…Okay, from the title, you can probably guess that I don’t see a lot of snow in my neck of the woods. My last concrete memory of actually touching the stuff was in 2004. (It was wetter than I expected. That shouldn’t be very surprising, I guess, but since my experience with snow has mostly been theoretical, not anticipating the visceral nuance of the experience can perhaps be forgiven)
But, anyway, being in the middle of a big-ish rainstorm at the moment (and hatless), for some reason, I started wondering: does one’s hair get wet if you walk out into moderate snow fall?
That’s…it, I guess. And I suppose that’s assuming that the answer won’t vary that much with different weather conditions and kinds of snow. But I really have no idea.
Can anyone help out a clueless Californian?
If the snow melts, your hair will get wet. If you shake it off while it’s still frozen, it won’t. Depending on how thick your hair is (i.e. how far the cushion of hair is away from your scalp), it will usually tend to just sit on top. Since cold and wet feel kind of the same, I’d answer this question by saying, “not very”.
It depends on the snow and how long it’s on. I’ve had my hair dripping after being in the snow, and I’ve had the snow just brush off. Wet snow, dry snow, length of time on your head, heat radiating from your head, OAT, etc. … Lots of variables.
If it’s really cold, your hair won’t get wet at all. In fact, if it’s really cold and you walk outside with wet hair, your hair will almost instantly freeze, resulting in an interestingly crusty hairdo. Really cold for these purposes means -30 or colder (actual temp, not counting wind chill). Course at those temperatures it rarely snows.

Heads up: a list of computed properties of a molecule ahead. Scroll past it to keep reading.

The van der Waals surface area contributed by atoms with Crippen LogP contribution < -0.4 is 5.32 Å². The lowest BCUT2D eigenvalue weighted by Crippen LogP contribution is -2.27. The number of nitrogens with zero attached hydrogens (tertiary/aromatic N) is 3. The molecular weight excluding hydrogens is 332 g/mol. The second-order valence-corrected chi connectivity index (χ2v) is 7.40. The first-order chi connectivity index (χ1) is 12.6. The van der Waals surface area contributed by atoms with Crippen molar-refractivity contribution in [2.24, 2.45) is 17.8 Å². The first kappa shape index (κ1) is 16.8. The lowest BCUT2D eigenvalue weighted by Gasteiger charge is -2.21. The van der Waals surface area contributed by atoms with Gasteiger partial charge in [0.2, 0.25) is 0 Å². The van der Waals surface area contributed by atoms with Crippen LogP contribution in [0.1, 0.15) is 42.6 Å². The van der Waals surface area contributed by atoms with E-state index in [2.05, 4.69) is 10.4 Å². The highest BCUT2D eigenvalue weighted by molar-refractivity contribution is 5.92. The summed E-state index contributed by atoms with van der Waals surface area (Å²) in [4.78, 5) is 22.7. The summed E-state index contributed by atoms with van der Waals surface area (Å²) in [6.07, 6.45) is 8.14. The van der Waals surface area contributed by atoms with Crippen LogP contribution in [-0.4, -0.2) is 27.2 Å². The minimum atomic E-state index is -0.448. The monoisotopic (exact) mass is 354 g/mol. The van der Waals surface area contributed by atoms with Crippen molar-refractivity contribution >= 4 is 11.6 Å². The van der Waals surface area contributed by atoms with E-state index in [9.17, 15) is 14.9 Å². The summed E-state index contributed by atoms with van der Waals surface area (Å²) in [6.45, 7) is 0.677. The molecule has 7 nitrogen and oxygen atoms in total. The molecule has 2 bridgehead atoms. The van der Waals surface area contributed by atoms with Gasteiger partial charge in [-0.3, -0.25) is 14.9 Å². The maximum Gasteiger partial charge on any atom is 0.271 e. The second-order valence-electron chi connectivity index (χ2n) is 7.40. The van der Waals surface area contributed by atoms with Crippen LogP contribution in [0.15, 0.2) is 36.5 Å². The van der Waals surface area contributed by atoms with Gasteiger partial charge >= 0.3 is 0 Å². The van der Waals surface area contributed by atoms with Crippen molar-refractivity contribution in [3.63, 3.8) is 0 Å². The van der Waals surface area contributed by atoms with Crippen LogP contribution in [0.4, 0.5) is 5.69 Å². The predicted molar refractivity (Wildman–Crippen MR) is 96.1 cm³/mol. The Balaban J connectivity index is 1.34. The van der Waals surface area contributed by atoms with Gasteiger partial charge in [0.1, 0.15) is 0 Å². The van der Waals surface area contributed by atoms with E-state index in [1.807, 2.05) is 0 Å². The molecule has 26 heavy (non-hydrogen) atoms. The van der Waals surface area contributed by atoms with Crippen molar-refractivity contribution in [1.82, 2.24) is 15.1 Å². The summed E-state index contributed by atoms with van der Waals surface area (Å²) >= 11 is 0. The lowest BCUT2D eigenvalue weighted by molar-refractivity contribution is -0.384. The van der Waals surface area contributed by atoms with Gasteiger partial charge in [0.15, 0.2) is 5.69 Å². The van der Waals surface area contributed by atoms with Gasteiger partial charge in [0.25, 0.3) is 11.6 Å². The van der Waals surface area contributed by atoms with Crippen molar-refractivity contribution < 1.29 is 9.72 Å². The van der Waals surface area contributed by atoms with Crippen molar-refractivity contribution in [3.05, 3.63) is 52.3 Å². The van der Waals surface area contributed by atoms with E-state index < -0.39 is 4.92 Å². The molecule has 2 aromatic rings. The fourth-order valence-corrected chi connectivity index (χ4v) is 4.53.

As others have said, assuming it’s cold enough outside to be snowing (as opposed to snow/sleet, sleet or freezing rain), it usually just kinda sits on top of your head. It’ll be cold as hell, but not usually wet. The trick is to make sure your brush it off once you get inside, or your hair will get wet.
It might need to be that cold to do it instantly. But back when I was in high school my hair rountinley froze on the 10 minute walk to school as long as it was about 15 or so out.
It depends on how long you’re outside and how much it’s snowing; powdery snow isn’t going to get you nearly as wet as heavy wet snow will.
It was snowing heavily when I was outside this weekend clearing off my car and shoveling the steps; we’d gotten 10" so the task took about 20 minutes. I wore a hat, but my hair is long, so I got quite a lot of snow in my hair. Despite shaking out as much snow as I could as soon as I got in, it was still dripping wet from the nape of my neck down to my mid-back…not quite as wet as if I’d just gotten out of the shower, but close.